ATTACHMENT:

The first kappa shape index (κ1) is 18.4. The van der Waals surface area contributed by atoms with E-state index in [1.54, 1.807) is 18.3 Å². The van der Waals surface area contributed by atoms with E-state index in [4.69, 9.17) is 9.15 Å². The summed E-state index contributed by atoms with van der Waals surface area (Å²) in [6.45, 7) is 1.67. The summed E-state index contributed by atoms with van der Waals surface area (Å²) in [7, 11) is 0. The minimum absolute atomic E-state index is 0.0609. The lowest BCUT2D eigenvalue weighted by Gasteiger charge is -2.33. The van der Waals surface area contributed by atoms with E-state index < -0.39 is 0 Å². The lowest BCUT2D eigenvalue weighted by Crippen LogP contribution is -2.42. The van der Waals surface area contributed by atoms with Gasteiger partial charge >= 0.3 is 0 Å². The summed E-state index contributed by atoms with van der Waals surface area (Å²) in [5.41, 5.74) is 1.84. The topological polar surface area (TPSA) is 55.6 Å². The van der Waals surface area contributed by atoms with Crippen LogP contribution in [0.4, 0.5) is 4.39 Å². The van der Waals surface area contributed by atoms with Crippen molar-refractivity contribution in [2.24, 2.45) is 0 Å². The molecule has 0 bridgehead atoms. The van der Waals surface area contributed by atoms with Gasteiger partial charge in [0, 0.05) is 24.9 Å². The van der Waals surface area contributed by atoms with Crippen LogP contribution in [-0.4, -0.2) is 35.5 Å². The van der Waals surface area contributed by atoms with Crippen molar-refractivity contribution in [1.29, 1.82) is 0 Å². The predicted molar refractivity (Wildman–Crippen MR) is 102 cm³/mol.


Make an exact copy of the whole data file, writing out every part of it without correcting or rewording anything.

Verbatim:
The first kappa shape index (κ1) is 18.4. The van der Waals surface area contributed by atoms with E-state index in [1.54, 1.807) is 18.3 Å². The van der Waals surface area contributed by atoms with E-state index in [4.69, 9.17) is 9.15 Å². The summed E-state index contributed by atoms with van der Waals surface area (Å²) in [6.45, 7) is 1.67. The summed E-state index contributed by atoms with van der Waals surface area (Å²) in [7, 11) is 0. The minimum absolute atomic E-state index is 0.0609. The lowest BCUT2D eigenvalue weighted by Gasteiger charge is -2.33. The van der Waals surface area contributed by atoms with E-state index < -0.39 is 0 Å². The lowest BCUT2D eigenvalue weighted by Crippen LogP contribution is -2.42. The van der Waals surface area contributed by atoms with Gasteiger partial charge >= 0.3 is 0 Å². The summed E-state index contributed by atoms with van der Waals surface area (Å²) in [5.41, 5.74) is 1.84. The topological polar surface area (TPSA) is 55.6 Å². The van der Waals surface area contributed by atoms with Crippen LogP contribution in [0.4, 0.5) is 4.39 Å². The van der Waals surface area contributed by atoms with Crippen molar-refractivity contribution in [2.24, 2.45) is 0 Å². The molecule has 0 bridgehead atoms. The van der Waals surface area contributed by atoms with Gasteiger partial charge in [0, 0.05) is 24.9 Å². The van der Waals surface area contributed by atoms with Crippen LogP contribution in [-0.4, -0.2) is 35.5 Å². The van der Waals surface area contributed by atoms with Crippen molar-refractivity contribution in [1.29, 1.82) is 0 Å². The predicted molar refractivity (Wildman–Crippen MR) is 102 cm³/mol.